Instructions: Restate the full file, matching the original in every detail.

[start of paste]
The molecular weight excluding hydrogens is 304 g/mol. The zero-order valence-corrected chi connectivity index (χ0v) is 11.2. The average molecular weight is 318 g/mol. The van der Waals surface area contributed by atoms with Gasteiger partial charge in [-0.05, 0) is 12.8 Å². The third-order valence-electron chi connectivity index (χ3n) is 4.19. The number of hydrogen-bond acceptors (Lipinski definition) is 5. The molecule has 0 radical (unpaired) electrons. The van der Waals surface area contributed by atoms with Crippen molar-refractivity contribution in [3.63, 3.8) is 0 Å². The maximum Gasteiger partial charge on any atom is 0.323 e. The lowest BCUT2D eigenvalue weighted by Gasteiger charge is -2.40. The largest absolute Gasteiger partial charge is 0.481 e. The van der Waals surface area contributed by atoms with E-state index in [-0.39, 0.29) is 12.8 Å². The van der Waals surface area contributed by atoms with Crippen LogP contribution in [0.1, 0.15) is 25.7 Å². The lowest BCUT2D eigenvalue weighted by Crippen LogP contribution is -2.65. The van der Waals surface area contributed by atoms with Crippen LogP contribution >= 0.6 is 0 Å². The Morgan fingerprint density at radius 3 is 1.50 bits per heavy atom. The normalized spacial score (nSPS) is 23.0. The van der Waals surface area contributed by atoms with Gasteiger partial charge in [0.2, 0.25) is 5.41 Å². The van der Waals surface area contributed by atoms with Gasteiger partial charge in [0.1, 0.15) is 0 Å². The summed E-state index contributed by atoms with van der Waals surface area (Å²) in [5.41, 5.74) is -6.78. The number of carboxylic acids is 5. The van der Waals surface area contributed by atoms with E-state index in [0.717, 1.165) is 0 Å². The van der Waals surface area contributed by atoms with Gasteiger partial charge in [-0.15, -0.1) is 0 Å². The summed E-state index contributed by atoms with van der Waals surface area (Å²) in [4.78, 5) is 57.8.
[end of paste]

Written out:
The molecular weight excluding hydrogens is 304 g/mol. The zero-order valence-corrected chi connectivity index (χ0v) is 11.2. The average molecular weight is 318 g/mol. The van der Waals surface area contributed by atoms with Gasteiger partial charge in [-0.05, 0) is 12.8 Å². The third-order valence-electron chi connectivity index (χ3n) is 4.19. The number of hydrogen-bond acceptors (Lipinski definition) is 5. The molecule has 0 radical (unpaired) electrons. The van der Waals surface area contributed by atoms with Crippen molar-refractivity contribution in [3.63, 3.8) is 0 Å². The maximum Gasteiger partial charge on any atom is 0.323 e. The lowest BCUT2D eigenvalue weighted by Gasteiger charge is -2.40. The largest absolute Gasteiger partial charge is 0.481 e. The van der Waals surface area contributed by atoms with E-state index in [-0.39, 0.29) is 12.8 Å². The van der Waals surface area contributed by atoms with Crippen LogP contribution in [0.1, 0.15) is 25.7 Å². The lowest BCUT2D eigenvalue weighted by Crippen LogP contribution is -2.65. The van der Waals surface area contributed by atoms with Crippen LogP contribution >= 0.6 is 0 Å². The Morgan fingerprint density at radius 3 is 1.50 bits per heavy atom. The normalized spacial score (nSPS) is 23.0. The van der Waals surface area contributed by atoms with Gasteiger partial charge in [0.2, 0.25) is 5.41 Å². The van der Waals surface area contributed by atoms with Gasteiger partial charge in [0.1, 0.15) is 0 Å². The summed E-state index contributed by atoms with van der Waals surface area (Å²) in [5.41, 5.74) is -6.78. The number of carboxylic acids is 5. The van der Waals surface area contributed by atoms with E-state index in [0.717, 1.165) is 0 Å². The van der Waals surface area contributed by atoms with Gasteiger partial charge in [-0.15, -0.1) is 0 Å². The summed E-state index contributed by atoms with van der Waals surface area (Å²) in [4.78, 5) is 57.8.